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Inculcating Gratitude

The Rugged Shortcut

It was the rainy season in Nainital, Uttarakhand. I woke up to get ready for the school and noticed that Paa wasn’t home. Usually, by the time I woke up and got ready, he was home after a round of football, hockey or basketball game which followed after his morning walk. He always made the best of time he had on his hands before leaving for work. I had never seen him sitting idle, he was always up to something productive. “Maa, where is Paa?” I asked. She said he had left early morning with a spade and hoe without saying a word. 

We wondered what it could be as those were his home-gardening tools. For a minute, I thought he must have gone to dig the Dahelia tubers for transplanting them in the home garden. “Though he always shifts the tubers from one place to the other in the garden rather than hunting for them,” I thought to myself. Knowing that only Paa could tell us what he had set out for, I got back to my morning routine, packed my school bag and enjoyed the ‘cheeni ka parantha’ made by Maa (breakfast those days had a set menu but we still loved every bit of it unlike the tantrums thrown by the little ones today).

Just as I was about to leave for school, Paa arrived. His hands, hoe, and spade all covered with wet soil. Before we could ask where he had been, he said: “I went and cleaned the rugged shortcut you take to school.”

I stood there in disbelief as the realization hit me with the speed of light. I cursed myself about what I had said the previous day about that shortcut. “It is so slippery and dirty because of the fallen leaves and wet mud. It becomes very difficult to walk as one is forced to run down the slope with full chances of falling down.” What I certainly missed the other day was that Paa had heard it all!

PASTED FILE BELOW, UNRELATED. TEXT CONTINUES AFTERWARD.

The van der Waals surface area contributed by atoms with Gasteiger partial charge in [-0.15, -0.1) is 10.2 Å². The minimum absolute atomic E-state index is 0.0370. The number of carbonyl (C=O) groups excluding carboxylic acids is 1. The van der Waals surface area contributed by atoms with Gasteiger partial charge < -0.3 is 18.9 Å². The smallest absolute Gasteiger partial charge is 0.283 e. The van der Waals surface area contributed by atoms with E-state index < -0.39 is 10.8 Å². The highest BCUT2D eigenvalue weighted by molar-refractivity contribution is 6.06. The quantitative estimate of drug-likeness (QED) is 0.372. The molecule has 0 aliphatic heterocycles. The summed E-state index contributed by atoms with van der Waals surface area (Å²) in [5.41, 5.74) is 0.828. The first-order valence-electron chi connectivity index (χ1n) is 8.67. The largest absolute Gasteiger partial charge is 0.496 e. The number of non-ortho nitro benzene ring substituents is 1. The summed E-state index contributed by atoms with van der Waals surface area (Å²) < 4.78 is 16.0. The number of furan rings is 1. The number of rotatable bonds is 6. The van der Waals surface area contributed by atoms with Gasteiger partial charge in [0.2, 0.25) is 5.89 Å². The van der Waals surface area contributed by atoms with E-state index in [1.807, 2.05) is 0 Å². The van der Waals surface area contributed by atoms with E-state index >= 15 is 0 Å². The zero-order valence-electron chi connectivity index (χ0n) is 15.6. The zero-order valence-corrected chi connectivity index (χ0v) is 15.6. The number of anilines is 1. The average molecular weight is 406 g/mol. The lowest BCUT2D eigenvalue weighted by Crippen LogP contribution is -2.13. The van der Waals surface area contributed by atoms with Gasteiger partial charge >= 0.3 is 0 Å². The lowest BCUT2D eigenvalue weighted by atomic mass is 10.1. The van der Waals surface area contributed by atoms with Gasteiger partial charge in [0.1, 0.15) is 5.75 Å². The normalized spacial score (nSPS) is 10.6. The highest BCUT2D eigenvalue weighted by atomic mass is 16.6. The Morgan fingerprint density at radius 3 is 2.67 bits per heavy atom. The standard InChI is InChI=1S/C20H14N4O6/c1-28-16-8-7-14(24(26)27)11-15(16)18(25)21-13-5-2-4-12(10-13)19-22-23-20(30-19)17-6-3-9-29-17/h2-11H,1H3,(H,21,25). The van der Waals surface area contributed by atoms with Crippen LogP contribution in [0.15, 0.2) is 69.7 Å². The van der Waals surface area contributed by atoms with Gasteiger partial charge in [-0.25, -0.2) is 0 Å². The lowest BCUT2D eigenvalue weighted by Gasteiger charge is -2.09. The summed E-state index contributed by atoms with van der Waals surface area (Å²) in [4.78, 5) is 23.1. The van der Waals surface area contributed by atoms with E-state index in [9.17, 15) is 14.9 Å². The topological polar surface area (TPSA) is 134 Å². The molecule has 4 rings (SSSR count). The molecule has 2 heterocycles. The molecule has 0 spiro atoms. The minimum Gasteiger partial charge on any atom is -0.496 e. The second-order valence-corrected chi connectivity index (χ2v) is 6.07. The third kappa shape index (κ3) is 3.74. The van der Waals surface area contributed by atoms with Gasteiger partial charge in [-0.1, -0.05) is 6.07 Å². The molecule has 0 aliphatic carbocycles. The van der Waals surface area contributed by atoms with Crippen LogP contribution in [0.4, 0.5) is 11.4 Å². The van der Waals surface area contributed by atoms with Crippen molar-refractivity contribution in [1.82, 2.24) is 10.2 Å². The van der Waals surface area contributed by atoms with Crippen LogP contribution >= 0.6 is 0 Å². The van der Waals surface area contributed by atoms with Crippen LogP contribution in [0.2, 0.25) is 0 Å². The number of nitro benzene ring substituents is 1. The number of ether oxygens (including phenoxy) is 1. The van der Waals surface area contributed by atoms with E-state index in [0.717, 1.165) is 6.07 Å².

I left home and as I approached the rugged track I felt a lump in my throat, my eyes ready to swell. Paa had removed all the fallen leaves and even tried his best to make the track as even as possible. What I did not say that day before leaving for school or after coming from school since I was so overwhelmed and not so good at expressing, I say it today, “Thank You Paa, I Love You!” (Maa, I love you too 🙂 )

Let us all begin with not taking unconditional love for granted, let us express our gratitude towards everyone who has touched our lives in their special ways.  #IdoThankU


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Tripti Bisht

She is a dreamer from the hills, small town but big dreams .......................................................................... When surrounded amidst nature, she beams ..................................................................................................... She finds refuge in the mountains, sun, sand, and the sea ............................................................................... And counts them all as blessings, just like a Li'l Birdie on a tree.

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Comments

  • Mrunal Savkar

    Such a lovely read! You know what I want to do right away? Go straight to Uttarakhand and walk down that rugged path! No matter how big & developed Nainital gets, I hope that road stays untouched, full of the memories of your Paa & his love for you. And even though you didn’t say it then, deep in his heart, I’m sure he felt how grateful you were 🙂

  • Mugdha Savkar

    Hi Tripti,

    This article was a short & sweet read and so touching! It reminded me of all the times my own father has gone out of his way to make our life simpler and more comfortable. Thanks so much for helping me relive such heartwarming moments. Looking forward to more from you!!!

    Mugdha

  • SQN LDR KAUSHIK

    phenomenal I think everyone shud take lesson from dis beautiful story…and not to take things for granted…

    • Tripti

      Thank you so much for your kind words. Much appreciated!

  • Tripti

    Just glad and thankful that you could connect with it Mugdha 🙂

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